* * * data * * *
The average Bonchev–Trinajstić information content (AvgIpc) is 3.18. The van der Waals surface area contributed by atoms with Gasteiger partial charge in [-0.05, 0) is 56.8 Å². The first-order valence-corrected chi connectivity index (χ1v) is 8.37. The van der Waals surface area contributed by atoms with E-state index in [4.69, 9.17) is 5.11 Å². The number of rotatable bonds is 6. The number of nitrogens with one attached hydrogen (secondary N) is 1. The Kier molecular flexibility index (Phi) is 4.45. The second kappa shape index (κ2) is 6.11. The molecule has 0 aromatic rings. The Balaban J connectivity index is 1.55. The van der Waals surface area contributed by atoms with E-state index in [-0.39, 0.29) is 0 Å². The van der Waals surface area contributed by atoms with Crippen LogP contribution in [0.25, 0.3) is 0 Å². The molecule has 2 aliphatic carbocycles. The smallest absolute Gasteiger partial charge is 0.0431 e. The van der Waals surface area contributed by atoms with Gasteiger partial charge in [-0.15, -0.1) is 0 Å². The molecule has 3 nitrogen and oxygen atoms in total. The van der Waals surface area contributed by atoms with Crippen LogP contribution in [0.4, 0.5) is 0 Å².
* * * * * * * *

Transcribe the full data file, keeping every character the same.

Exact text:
The average Bonchev–Trinajstić information content (AvgIpc) is 3.18. The van der Waals surface area contributed by atoms with Gasteiger partial charge in [-0.05, 0) is 56.8 Å². The first-order valence-corrected chi connectivity index (χ1v) is 8.37. The van der Waals surface area contributed by atoms with E-state index in [4.69, 9.17) is 5.11 Å². The number of rotatable bonds is 6. The number of nitrogens with one attached hydrogen (secondary N) is 1. The Kier molecular flexibility index (Phi) is 4.45. The second kappa shape index (κ2) is 6.11. The molecule has 0 aromatic rings. The Balaban J connectivity index is 1.55. The van der Waals surface area contributed by atoms with E-state index in [-0.39, 0.29) is 0 Å². The van der Waals surface area contributed by atoms with Crippen LogP contribution in [0.25, 0.3) is 0 Å². The molecule has 2 aliphatic carbocycles. The smallest absolute Gasteiger partial charge is 0.0431 e. The van der Waals surface area contributed by atoms with Gasteiger partial charge in [-0.15, -0.1) is 0 Å². The molecule has 3 nitrogen and oxygen atoms in total. The van der Waals surface area contributed by atoms with Crippen LogP contribution in [0.4, 0.5) is 0 Å².